The weakness of the format is the short amount of time in which to set up a case for the team to investigate and apprehend the culprit(s) as well as exploring Hannah’s back story. But do the writers and director manage to get round the problem? I admit that after a couple of episodes I couldn’t really understand why the series seems to be so highly rated on IMDb. But there was something there that kept me watching (the box set binge attraction?). I’m glad I did because after eight episodes I’m enjoying the show a lot. The three team members who I thought were comic characters are being gradually fleshed out. Bob has got his comeuppance and Charles and Kevin prove to be competent and interesting characters with back stories that are slowly being revealed.
But the show stands or falls on Veerle Baeten’s Hannah and she is very good indeed. The character is similar in some ways to both Lisbeth Salander and Saga Noren but she isn’t as extreme as either of them. She has two other narratives to negotiate. The first is the trauma of a ‘home invasion’ at her parents’ house. Hannah is now trying to re-open the cold case and investigate it on her own. She is also trying to decide what to do about a possible relationship with her neighbour who lives on a barge behind her apartment. The cold case is introduced by the same flashback sequences each time Hannah visits her father. I do find this irritating but gradually more is being revealed so I’ll live with it. But the biggest surprise is the variety of cases the squad is required to investigate and the ways in which Hannah not only organises the work efficiently but also how she deals sympathetically and patiently with a wide range of victims and perpetrators. The code by which Hannah operates is spelled out in the first episode – if a sexual act between two people is consensual by both parties that’s OK. But if someone is forced it becomes a crime to be investigated. Presumably this will eventually be tested in an episode that involves BDSM? It is tested out in a different way in Episode 2 in which the team discover that a young woman is an exhibitionist who likes to strip and dance provocatively for a man in an apartment some distance from her high rise block. She sends him texts when she is about to start and he uses a telescope to watch her. This is clearly consensual but voyeuristic behaviour like this is, in general terms a crime, as Hannah reveals to the man whose wife and children are unaware of what he is doing. Because the young woman is involved in another incident which involves violence and is connected to her exhibitionism, the voyeur must be investigated. This risks his exposure and the possible break-up of his marriage and/or the loss of his job as a schoolteacher. This strikes me as an interesting moral dilemma for Hannah and her team – and one repeated in different ways throughout the series.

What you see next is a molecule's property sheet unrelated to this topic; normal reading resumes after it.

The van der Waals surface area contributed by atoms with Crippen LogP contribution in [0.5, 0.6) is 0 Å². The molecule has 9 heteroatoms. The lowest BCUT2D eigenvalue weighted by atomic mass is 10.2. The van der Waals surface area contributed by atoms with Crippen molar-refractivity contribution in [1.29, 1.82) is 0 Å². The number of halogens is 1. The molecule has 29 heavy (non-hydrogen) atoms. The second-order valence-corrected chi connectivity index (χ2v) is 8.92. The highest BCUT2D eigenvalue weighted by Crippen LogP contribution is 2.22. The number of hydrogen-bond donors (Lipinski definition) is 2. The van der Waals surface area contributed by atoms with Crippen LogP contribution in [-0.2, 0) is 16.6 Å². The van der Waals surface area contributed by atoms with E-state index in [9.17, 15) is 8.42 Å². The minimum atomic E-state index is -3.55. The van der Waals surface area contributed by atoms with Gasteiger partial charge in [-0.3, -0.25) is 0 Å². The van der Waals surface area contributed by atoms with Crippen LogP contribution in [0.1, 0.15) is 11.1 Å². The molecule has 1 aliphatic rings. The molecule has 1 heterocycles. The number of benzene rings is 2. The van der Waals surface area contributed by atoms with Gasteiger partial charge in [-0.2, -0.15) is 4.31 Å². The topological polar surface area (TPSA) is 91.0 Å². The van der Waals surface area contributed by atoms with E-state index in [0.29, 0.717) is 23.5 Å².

I’m assuming Belgian law is not dissimilar to that in France and other parts of Europe (i.e. it differs in some respect from English Common Law) but still the actions of the vice squad in arresting suspects and interrogating them seems to be free of some of the restrictions which have become common in UK crime fiction narratives. Again the short time available may mean that everything is streamlined for the narrative. The series has a team of writers and directors, the most used being the writer Hola Guapa (13 episodes) and the director Jakob Verbruggen (19 episodes). Verbruggen went on to direct both US and UK series including The Fall in the UK in 2013. Jan Vancaillie photographed the whole of series 1. I thought at first that the format would limit the range of locations but we do eventually get to see a bit more of the Ghent city region which has roughly the same population as Bradford (around half a million) but not the same range of landscapes I suspect. Ghent also seems much less of a multiracial city compared to both UK cities and to Brussels and Liège (with which I’m more familiar). The camerawork does attempt hand-held sequences and also both long shots and big close-ups. The latter often signal the flashbacks for Hannah’s trauma.
I will definitely complete at least Series 1 and if you are a crime fiction fan I would certainly recommend the series. If you stick with it past the first two or three episodes I think you will enjoy it as much as me. Don’t be put off by the sleazy connotations of ‘sex crimes’, the range of stories and the ‘human interest’ angles are all there.